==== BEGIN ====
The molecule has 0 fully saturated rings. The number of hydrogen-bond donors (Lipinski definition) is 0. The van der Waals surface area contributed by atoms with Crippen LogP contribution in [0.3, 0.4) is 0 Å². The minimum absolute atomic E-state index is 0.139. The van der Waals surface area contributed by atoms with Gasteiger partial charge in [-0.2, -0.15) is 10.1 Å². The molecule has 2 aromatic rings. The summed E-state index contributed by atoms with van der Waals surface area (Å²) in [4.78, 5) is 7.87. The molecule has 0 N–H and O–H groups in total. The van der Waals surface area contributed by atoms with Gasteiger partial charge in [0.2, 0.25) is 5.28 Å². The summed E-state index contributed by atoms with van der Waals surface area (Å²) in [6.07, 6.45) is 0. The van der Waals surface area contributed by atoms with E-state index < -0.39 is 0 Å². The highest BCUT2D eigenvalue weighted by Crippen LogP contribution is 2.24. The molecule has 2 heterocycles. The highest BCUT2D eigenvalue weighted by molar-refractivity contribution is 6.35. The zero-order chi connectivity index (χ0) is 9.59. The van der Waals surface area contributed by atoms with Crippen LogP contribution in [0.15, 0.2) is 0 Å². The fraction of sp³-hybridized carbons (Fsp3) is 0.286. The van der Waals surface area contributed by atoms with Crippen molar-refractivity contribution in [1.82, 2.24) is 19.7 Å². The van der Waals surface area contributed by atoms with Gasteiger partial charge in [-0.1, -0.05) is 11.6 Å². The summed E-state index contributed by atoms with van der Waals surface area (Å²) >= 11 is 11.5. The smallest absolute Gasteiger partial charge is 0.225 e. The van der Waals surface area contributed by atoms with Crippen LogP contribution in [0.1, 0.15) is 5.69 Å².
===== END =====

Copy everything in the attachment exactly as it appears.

The molecule has 0 fully saturated rings. The number of hydrogen-bond donors (Lipinski definition) is 0. The van der Waals surface area contributed by atoms with Crippen LogP contribution in [0.3, 0.4) is 0 Å². The minimum absolute atomic E-state index is 0.139. The van der Waals surface area contributed by atoms with Gasteiger partial charge in [-0.2, -0.15) is 10.1 Å². The molecule has 2 aromatic rings. The summed E-state index contributed by atoms with van der Waals surface area (Å²) in [4.78, 5) is 7.87. The molecule has 0 N–H and O–H groups in total. The van der Waals surface area contributed by atoms with Gasteiger partial charge in [0.2, 0.25) is 5.28 Å². The summed E-state index contributed by atoms with van der Waals surface area (Å²) in [6.07, 6.45) is 0. The van der Waals surface area contributed by atoms with E-state index < -0.39 is 0 Å². The highest BCUT2D eigenvalue weighted by Crippen LogP contribution is 2.24. The molecule has 2 heterocycles. The highest BCUT2D eigenvalue weighted by molar-refractivity contribution is 6.35. The zero-order chi connectivity index (χ0) is 9.59. The van der Waals surface area contributed by atoms with Crippen LogP contribution in [0.15, 0.2) is 0 Å². The fraction of sp³-hybridized carbons (Fsp3) is 0.286. The van der Waals surface area contributed by atoms with Crippen molar-refractivity contribution in [1.82, 2.24) is 19.7 Å². The van der Waals surface area contributed by atoms with Gasteiger partial charge in [-0.1, -0.05) is 11.6 Å². The summed E-state index contributed by atoms with van der Waals surface area (Å²) >= 11 is 11.5. The smallest absolute Gasteiger partial charge is 0.225 e. The van der Waals surface area contributed by atoms with Crippen LogP contribution in [0.1, 0.15) is 5.69 Å².